Appeals court rejects Minnesota's renewal of U.S. Steel mine permit

December 10, 2019

The Minnesota Court of Appeals reversed a state decision by state regulators that had granted U.S. Steel a permit to continue operations at its Minntac taconite iron ore mine in Mountain Iron, MN.

The Associated Press reported that the appeals court found that the Minnesota Pollution Control Agency (MPCA), which issued the permit to U.S. Steel, failed in its interpretation of state water-quality rules and that MPCA's decision regarding Minntac’s tailings discharge was unsupported. The court sent the dispute back to MPCA for further proceedings.

U.S. Steel was first issued the permit in 1987 and renewed it last year.

The five-year permit set long-range goals for U.S. Steel to meet for reducing pollutants, like sulfates, that are leaking out of the site’s 8,000-acre tailings basin into nearby surface and ground water.

In a statement, the MPCA shared that it’s assessing next steps.

"The Minnesota Pollution Control Agency is dedicated to protecting Minnesota’s most valuable resource — its water," the statement read. "The MPCA will continue engaging with stakeholders to ensure the state’s groundwater and surface water are protected.”

Minntac's ore processing facility in the city of Mountain Iron includes a 35.2 km2 (13.6 sq mile) tailings basin that holds mine waste and wastewater that's recycled for further ore processing. As a result, sulfate levels build up in the basin and water from it seeps into local ground and surface waters, The Associated Press reported.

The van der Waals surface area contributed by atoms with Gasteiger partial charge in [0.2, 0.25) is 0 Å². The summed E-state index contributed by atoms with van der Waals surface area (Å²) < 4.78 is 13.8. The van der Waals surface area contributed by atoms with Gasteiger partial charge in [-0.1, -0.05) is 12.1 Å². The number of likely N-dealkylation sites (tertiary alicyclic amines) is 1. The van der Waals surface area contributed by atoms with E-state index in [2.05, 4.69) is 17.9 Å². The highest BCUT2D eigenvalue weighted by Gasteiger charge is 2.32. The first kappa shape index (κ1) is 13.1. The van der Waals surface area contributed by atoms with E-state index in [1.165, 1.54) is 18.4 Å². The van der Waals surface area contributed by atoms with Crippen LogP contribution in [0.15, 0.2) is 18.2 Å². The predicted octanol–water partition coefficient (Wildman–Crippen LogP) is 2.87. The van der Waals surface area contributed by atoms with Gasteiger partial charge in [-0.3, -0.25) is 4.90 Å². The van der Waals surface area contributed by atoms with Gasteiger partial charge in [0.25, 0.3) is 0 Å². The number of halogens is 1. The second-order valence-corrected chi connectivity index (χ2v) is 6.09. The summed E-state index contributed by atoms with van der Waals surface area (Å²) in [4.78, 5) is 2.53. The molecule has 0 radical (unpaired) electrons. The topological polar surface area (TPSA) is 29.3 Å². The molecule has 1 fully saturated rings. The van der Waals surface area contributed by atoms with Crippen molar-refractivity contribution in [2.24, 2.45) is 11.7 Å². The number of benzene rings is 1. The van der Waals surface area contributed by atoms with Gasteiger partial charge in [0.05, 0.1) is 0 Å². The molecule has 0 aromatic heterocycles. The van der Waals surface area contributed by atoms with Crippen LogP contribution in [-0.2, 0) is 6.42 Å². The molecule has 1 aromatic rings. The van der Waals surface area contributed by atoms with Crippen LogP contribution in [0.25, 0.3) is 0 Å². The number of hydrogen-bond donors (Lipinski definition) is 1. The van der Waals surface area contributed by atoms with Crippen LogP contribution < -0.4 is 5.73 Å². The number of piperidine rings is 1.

Minnesota law restricts discharges of sulfates into waters where wild rice grows to 10 milligrams per liter. But the state for years has allowed Minntac to exceed that standard. The Legislature in 2011 put enforcement of the existing standard on hold and ordered the MPCA to develop new standards. The agency commissioned extensive research and drafted a complex new set of sulfate limits, but an administrative law judge rejected them last year.

The appeals court ruling came in a consolidated set of appeals by U.S. Steel, the environmental group WaterLegacy, and the Fond du Lac Band of Lake Superior Chippewa. U.S. Steel challenged the MPCA's denial of its request for a variance from ground water quality standards, while WaterLegacy and the tribe argued that the state agency erred in its interpretation of the federal Clean Water Act and drafted permit conditions that didn't sufficiently protect surface waters.

The Minnesota Center for Environmental Advocacy said in a statement that the court's ruling showed that the evidence failed to support the MPCA's decision that specific limits to prevent downstream pollution weren't necessary, but it also handed mining companies a win by preventing the state from enforcing ground water standards.

The MPCA said in a statement that while it reviews the court's decision and assesses its next steps, the agency “will continue engaging with stakeholders to ensure the state’s groundwater and surface water are protected.”



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